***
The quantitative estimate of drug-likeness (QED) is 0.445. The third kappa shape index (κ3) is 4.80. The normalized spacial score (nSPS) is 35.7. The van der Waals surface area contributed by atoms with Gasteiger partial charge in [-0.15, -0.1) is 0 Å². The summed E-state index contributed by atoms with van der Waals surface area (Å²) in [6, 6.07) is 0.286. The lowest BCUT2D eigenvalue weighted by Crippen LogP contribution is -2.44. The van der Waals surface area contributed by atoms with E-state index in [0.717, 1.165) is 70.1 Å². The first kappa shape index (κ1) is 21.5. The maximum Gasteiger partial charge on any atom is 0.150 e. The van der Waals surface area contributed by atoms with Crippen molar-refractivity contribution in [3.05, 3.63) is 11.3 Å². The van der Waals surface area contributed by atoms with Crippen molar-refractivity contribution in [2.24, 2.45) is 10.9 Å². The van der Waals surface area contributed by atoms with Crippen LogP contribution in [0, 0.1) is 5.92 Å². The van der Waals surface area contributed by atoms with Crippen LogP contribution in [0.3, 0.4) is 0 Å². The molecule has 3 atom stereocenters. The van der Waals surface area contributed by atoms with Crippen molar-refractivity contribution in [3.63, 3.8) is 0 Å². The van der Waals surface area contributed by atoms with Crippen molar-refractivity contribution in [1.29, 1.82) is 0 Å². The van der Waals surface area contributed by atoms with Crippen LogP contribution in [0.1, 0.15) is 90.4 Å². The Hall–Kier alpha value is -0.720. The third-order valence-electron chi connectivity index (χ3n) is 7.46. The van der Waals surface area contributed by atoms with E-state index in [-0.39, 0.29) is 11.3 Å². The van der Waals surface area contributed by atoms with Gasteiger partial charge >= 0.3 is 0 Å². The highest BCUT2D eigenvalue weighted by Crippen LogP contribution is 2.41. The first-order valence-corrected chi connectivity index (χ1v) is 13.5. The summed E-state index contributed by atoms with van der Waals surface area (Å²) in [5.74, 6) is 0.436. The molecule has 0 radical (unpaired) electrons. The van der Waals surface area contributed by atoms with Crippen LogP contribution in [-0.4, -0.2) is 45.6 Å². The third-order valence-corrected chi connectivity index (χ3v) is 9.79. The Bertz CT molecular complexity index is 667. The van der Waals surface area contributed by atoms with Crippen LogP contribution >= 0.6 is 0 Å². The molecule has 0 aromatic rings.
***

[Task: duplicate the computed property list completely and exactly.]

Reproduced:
The quantitative estimate of drug-likeness (QED) is 0.445. The third kappa shape index (κ3) is 4.80. The normalized spacial score (nSPS) is 35.7. The van der Waals surface area contributed by atoms with Gasteiger partial charge in [-0.15, -0.1) is 0 Å². The summed E-state index contributed by atoms with van der Waals surface area (Å²) in [6, 6.07) is 0.286. The lowest BCUT2D eigenvalue weighted by Crippen LogP contribution is -2.44. The van der Waals surface area contributed by atoms with E-state index in [0.717, 1.165) is 70.1 Å². The first kappa shape index (κ1) is 21.5. The maximum Gasteiger partial charge on any atom is 0.150 e. The van der Waals surface area contributed by atoms with Crippen molar-refractivity contribution in [3.05, 3.63) is 11.3 Å². The van der Waals surface area contributed by atoms with Crippen molar-refractivity contribution in [2.24, 2.45) is 10.9 Å². The van der Waals surface area contributed by atoms with Crippen LogP contribution in [0, 0.1) is 5.92 Å². The van der Waals surface area contributed by atoms with Crippen LogP contribution in [0.3, 0.4) is 0 Å². The molecule has 3 atom stereocenters. The van der Waals surface area contributed by atoms with Crippen molar-refractivity contribution in [3.63, 3.8) is 0 Å². The van der Waals surface area contributed by atoms with Crippen molar-refractivity contribution in [1.29, 1.82) is 0 Å². The van der Waals surface area contributed by atoms with Crippen LogP contribution in [0.1, 0.15) is 90.4 Å². The Hall–Kier alpha value is -0.720. The third-order valence-electron chi connectivity index (χ3n) is 7.46. The van der Waals surface area contributed by atoms with E-state index in [-0.39, 0.29) is 11.3 Å². The van der Waals surface area contributed by atoms with Gasteiger partial charge >= 0.3 is 0 Å². The highest BCUT2D eigenvalue weighted by Crippen LogP contribution is 2.41. The first-order valence-corrected chi connectivity index (χ1v) is 13.5. The summed E-state index contributed by atoms with van der Waals surface area (Å²) in [5.74, 6) is 0.436. The molecule has 0 radical (unpaired) electrons. The van der Waals surface area contributed by atoms with Crippen LogP contribution in [-0.4, -0.2) is 45.6 Å². The third-order valence-corrected chi connectivity index (χ3v) is 9.79. The Bertz CT molecular complexity index is 667. The van der Waals surface area contributed by atoms with Crippen LogP contribution >= 0.6 is 0 Å². The molecule has 0 aromatic rings.